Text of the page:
Advertainment For Conservation’s Sake (Now That’s Rare)

Rising human population pressure is a leading cause of biodiversity loss around the world. But untangling the complex web of social, cultural and economic factors that contribute to this pressure is no easy task for conservationists.
For Rare and their partners, taking to the radio waves with an innovative entertainment-education program has been an important step.
Since 1996, Rare has been developing and broadcasting successful radio serial dramas, more commonly known as “soap operas.” These programs rely on compelling characters and dramatic storylines (rather than a dry traditional curriculum) to engage listeners and positively influence attitudes and behavior.
Developed through rigorous research and message development, the serial dramas delve into controversial issues ranging from family planning and teenage pregnancy to AIDS and spousal abuse to deforestation and land tenure-the same issues that, if left unaddressed, will lead to the degradation of both the environment and quality of life.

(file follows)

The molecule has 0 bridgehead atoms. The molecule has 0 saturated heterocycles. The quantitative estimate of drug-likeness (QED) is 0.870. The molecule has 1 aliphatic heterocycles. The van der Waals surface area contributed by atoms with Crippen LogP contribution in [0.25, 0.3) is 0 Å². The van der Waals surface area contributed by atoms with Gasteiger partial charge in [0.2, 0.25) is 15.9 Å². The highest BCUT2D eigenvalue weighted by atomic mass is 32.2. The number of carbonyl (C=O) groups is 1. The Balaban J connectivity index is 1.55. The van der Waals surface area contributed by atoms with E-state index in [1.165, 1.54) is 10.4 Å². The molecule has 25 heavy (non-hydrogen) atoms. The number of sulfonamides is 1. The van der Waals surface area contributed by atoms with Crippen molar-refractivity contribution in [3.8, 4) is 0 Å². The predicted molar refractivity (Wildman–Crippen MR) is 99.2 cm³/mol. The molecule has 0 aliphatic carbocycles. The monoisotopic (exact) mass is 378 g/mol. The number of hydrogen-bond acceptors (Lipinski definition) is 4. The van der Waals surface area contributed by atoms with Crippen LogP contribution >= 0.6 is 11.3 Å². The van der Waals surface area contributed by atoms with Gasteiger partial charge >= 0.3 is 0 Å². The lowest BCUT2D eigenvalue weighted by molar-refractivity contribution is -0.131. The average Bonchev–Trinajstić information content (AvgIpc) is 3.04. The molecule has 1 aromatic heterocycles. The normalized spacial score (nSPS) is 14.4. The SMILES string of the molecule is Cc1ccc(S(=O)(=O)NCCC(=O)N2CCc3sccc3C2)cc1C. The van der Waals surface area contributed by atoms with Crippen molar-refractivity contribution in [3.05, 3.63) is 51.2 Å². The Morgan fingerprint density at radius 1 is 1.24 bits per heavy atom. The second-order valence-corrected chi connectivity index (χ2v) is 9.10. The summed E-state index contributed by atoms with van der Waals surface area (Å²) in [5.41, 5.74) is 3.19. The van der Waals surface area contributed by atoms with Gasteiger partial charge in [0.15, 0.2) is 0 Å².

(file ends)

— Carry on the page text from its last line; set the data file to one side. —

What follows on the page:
The program began in the Eastern Caribbean nation of St. Lucia with the wildly popular Apwe Plezi radio show (so named for the Creole proverb “After the pleasure comes the pain”). Rare went on to develop a pilot program for a regional serial drama, titled Coconut Bay, for four neighboring islands-Antigua, St. Vincent, Dominica, and Grenada.
The newest drama, Changing Tides, is now playing throughout Micronesia, where in some countries the population is doubling every 20 years. Developed in partnership with the Berkel Belau Theater Company of Palau and an active coalition of public health and environment officials, the program is targeting an audience of more than 200,000 young adults from Palau to Saipan.



About David Burn

I wrote my first ad for a political candidate when I was 17 years old. She won her race and I felt the seductive power of advertising for the first time. Today—after working for seven agencies in five states—I am head of brand strategy and creative at Bonehook in Portland, Oregon.